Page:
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Chinese Films Well Received at Cannes

The Chinese movie industry has always considered Cannes friendly ground.

It is the location of choice for many Chinese filmmakers to premiere their films.


That tradition continues this year with the opening of three films.


Both 2046 by Hong Kong director Wong Kar Wai, and Chinese mainland director Zhang Yimou's latest martial arts epic, House of Flying Daggers (Shimian Maifu), were critical favorites at this year's festival.


Another action flick, Breaking News (Da Shijian), directed by Hong Kong low-budget action movie king Johnnie To Kei-fung, was also warmly welcomed.


House of Flying Daggers


This is the latest martial arts epic by celebrated Chinese director Zhang Yimou.


Zhang's last blockbuster, Hero (Yingxiong), a smash hit across Asia and China's top box office earner, paid too much attention to visual effects to the detriment of plot integrity and logic, critics charged.


House of Flying Daggers is similar to Hero in many ways, but it is also very different.


It was the favorite among almost all Chinese media at Cannes.


"It was met with spontaneous applause which lasted nearly 20 minutes," wrote the Beijing Youth Daily.


Chinese media say the movie inherits all the shining points of Hero, such as the eye-popping fight sequences, while wisely avoiding its flaws.


House of Flying Daggers looks certain to be a smash hit.


According to the Beijing Youth Daily, producer Zhang Weiping said the film's Japanese distribution rights sold for 85 million yuan (US$10.2 million), while the North America distribution rights went for 115 million yuan (US$13.8 million).


Many international media have also spoken highly of the movie, using words like "dazzling," and touting it as a success on the level of Lee Ang's Oscar-winning Crouching Tiger, Hidden Dragon.


House of Flying Daggers is set in the Tang Dynasty (618-907).


The central force in the film is a shadowy revolutionary alliance known as the House of Flying Daggers. Their leader is assassinated, but a mysterious new leader quickly takes over. Two police captains are ordered to capture this leader within 10 days, a virtually impossible task. Meanwhile, a beautiful blind dancer, Mei, may be connected to the assassinated leader and seeking revenge.


As an internationally acclaimed director, Zhang Yimou has been nominated three times for an Oscar.


Despite his international reputation, Zhang's previous works, such as Red Sorghum (Hong Gaoliang) and Raise the Red Lantern (Dahong Denglong Gaogao Gua), were not warmly received at home.


Critics and movie-goers, said Zhang's movies depict China as an uncultured and backward country.


Zhang picked up contemporary social themes a few years ago, with Qiu Ju Goes to Court (Qiu Ju Da Guansi) and Not One Less (Yige Dou Buneng Shao).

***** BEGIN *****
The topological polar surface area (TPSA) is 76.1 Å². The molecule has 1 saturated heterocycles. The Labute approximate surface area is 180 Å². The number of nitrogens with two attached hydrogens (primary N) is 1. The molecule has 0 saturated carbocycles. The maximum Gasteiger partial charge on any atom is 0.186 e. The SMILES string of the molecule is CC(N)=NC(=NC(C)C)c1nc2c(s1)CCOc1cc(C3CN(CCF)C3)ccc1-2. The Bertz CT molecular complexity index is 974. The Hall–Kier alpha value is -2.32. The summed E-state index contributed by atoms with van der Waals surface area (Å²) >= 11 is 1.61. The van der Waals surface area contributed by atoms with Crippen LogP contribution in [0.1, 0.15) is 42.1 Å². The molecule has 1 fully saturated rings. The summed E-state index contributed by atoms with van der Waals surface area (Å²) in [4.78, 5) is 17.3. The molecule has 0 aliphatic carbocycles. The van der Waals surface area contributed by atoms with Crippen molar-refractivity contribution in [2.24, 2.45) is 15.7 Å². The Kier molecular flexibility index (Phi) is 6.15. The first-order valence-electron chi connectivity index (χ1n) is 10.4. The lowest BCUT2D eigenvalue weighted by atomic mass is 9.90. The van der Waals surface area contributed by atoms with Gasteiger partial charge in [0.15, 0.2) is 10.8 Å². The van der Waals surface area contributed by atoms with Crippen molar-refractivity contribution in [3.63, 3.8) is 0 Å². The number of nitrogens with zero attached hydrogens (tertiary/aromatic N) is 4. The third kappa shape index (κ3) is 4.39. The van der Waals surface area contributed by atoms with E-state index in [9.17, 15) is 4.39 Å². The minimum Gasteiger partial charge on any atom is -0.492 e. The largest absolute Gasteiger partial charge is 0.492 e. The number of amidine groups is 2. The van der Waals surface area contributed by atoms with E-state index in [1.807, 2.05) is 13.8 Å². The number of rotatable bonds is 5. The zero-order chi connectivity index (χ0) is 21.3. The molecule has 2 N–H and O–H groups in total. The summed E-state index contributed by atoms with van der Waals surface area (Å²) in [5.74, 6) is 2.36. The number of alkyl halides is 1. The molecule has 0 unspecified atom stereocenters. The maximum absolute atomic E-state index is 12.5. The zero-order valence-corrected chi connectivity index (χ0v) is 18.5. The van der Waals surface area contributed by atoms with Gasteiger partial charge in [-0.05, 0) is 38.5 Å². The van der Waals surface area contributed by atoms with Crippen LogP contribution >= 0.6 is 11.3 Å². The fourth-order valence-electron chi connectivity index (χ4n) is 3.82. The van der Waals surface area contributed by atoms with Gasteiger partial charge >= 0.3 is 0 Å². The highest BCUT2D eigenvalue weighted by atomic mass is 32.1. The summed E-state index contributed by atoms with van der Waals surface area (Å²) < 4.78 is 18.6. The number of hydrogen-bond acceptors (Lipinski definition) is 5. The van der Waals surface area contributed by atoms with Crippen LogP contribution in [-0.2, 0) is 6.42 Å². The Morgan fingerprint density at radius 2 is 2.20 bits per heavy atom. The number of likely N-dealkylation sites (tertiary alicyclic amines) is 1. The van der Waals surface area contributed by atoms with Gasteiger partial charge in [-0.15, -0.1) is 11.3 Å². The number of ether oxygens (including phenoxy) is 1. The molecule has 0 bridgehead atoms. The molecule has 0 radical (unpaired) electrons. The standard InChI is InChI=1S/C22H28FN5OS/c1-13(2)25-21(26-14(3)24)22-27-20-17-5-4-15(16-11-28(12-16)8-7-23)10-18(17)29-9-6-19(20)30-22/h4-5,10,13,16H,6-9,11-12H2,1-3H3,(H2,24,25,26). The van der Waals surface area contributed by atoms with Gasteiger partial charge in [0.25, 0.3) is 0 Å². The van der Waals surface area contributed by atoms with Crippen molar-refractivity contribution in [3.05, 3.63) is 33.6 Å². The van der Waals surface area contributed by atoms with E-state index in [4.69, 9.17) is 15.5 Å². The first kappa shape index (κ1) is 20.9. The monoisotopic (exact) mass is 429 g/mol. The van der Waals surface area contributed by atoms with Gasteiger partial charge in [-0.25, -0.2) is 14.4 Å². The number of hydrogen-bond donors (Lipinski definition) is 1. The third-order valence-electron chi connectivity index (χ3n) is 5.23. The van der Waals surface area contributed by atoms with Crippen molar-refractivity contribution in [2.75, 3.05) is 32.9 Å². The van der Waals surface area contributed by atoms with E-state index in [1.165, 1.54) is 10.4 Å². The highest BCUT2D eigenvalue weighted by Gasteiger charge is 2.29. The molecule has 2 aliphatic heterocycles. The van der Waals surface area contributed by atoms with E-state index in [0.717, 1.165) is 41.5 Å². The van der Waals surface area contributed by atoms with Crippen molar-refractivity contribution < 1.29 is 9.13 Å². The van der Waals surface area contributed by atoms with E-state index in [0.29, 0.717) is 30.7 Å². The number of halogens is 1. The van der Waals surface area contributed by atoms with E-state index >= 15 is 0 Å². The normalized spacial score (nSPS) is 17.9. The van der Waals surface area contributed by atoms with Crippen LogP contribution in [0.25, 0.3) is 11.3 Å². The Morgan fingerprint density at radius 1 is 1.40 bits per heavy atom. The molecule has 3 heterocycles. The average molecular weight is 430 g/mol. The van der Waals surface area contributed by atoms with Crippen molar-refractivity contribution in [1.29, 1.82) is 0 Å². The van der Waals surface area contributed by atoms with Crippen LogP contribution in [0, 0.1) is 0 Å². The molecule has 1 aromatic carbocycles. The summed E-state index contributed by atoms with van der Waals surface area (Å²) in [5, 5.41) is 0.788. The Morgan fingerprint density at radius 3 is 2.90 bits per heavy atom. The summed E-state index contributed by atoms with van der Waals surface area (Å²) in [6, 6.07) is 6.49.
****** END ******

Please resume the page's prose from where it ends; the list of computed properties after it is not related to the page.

After the world-wide success of Crouching Tiger, Hidden Dragon, Zhang began focusing on martial arts epics.


"Martial arts films are full of possibilities and I want to fully exploit them," the director said after the screening.


Zhang said he was not trying to copy Lee's success, but, as a loyal fan of martial arts novels, has always wanted to shoot a martial arts movie.


"Every director in China is interested in kung fu films. Martial arts are an extremely interesting genre as you find a mixture of action and emotion. For each director, this is a challenge," he said.


To shoot Hero, the crew traveled to many places in the world in search of pristine landscapes.


About 40 percent of House of Flying Daggers was shot in the Ukraine.


Like Hero, House of Flying Daggers is also star-studded. Hong Kong's superstar Andy Lau and the half Chinese, half Japanese Takeshi Kaneshiro, play the roles of the two police captains.


Zhang Ziyi, an international star rising in China, plays the heroine, the blind dancer at the Peony Pavilion brothel.


To prepare for the role, she said she lived for two months with a blind girl.




The long-awaited 2046 is Wong Kai War's eighth film since 1988.


This visually ravishing, intricately plotted new movie about memory, loss and desire, is a sequel to In the Mood for Love (Huayang Nianhua), Wong's art-house hit of 2000 that won him household reputation in China.


Although shooting began earlier than In the Mood for Love, it came out much later.


Shooting began in 1995 but was stopped several times.


Movie-goers and media, eager to watch the movie, were disappointed time and time again.


Many joked that it would not be completed until the year 2046.


The last-minute scenes were still being shot even after the Cannes film festival opened.


Wong was quoted as saying at a press conference that he was relieved to have completed a project five years in the making.


"The only thing that matters is that we finally finished the film. We've worked hard and spent time and effort, and we've deserved everything if it comes to us," he said.


As one of the most renowned cult directors in China, Wong has a huge, and still growing, base of loyal fans. Besides In the Mood for Love, his other movies include Happy Together (Chunguang Zhaxie), Ashes of Time (Dongxie Xidu) and Chungking Express (Chongqing Senlin).


The latest work gathers several of the hottest actors and actresses in Hong Kong and the Chinese mainland. Among them are Gong Li, Wang Fei and Tony Leung Chiu Wai, who won the Best Actor Award at Cannes in 2000 with his outstanding performance from In the Mood for Love.


Zhang Ziyi also has a role in 2046.


(China Daily May 24, 2004)

Chinese Movies to Compete at Cannes
Cannes' Affection for Films from China
Cannes Film Festival Opens
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